Depression is a serious mental health concern that will touch most people’s lives at some point in their lifetime (either directly or through someone close they know).
The suffering endured by people with depression and the lives lost to suicide attest to the great burden of this disorder on individuals, families, and society.
Improved recognition, treatment, and prevention of depression are critical public health priorities.
Organizations such as the National Institute of Mental Health (NIMH), one of the world’s leading mental health biomedical organizations, conducts and supports research on the causes, diagnosis, prevention, and treatment of depression in the United States.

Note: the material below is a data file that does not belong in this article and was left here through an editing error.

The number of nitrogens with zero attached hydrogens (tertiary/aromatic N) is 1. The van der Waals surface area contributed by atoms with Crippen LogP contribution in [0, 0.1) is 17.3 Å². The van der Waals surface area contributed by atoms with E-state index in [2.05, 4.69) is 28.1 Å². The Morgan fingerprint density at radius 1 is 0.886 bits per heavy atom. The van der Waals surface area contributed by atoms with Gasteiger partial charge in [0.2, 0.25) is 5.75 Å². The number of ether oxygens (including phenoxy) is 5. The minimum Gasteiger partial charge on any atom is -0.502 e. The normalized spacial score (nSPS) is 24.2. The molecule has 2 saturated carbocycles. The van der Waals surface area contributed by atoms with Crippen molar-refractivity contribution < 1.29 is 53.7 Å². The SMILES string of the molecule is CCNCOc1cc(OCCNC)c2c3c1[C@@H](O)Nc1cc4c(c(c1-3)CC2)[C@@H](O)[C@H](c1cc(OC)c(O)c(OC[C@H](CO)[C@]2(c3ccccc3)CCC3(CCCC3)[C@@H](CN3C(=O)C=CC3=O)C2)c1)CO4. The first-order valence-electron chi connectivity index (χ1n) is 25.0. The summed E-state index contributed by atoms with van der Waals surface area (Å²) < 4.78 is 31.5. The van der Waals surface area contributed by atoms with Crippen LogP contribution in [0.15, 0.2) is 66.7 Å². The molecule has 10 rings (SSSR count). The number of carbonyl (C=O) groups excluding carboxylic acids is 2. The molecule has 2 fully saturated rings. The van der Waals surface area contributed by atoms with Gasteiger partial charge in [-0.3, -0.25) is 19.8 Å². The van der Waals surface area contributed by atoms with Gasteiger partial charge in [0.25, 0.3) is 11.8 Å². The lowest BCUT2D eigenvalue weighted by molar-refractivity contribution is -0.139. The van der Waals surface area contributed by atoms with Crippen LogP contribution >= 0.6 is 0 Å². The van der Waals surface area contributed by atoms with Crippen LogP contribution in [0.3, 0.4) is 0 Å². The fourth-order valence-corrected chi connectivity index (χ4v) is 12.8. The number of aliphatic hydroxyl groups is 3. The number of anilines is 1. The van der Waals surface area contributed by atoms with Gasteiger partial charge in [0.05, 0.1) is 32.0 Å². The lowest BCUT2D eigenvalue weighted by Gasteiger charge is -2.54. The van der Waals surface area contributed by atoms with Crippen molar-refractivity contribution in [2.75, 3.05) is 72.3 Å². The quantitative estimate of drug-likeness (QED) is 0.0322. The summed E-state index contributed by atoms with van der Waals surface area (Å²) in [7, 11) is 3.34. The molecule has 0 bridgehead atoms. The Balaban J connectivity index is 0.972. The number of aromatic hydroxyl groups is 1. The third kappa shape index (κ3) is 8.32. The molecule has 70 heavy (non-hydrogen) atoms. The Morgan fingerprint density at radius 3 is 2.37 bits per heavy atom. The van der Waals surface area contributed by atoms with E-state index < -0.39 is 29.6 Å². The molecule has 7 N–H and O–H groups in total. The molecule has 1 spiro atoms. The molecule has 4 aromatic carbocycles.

Evidence from neuroscience, genetics, and clinical investigation demonstrate that depression is a disorder of the brain.
Modern brain imaging technologies are revealing that in depression, neural circuits responsible for the regulation of moods, thinking, sleep, appetite, and behavior fail to function properly, and that critical neurotransmitters — chemicals used by nerve cells to communicate — are perhaps out of balance.
Genetics research indicates that vulnerability to depression results from the influence of multiple genes acting together with environmental factors.
Studies of brain chemistry and of mechanisms of action of antidepressant medications continue to inform the development of new and better medical and psychotherapy treatments.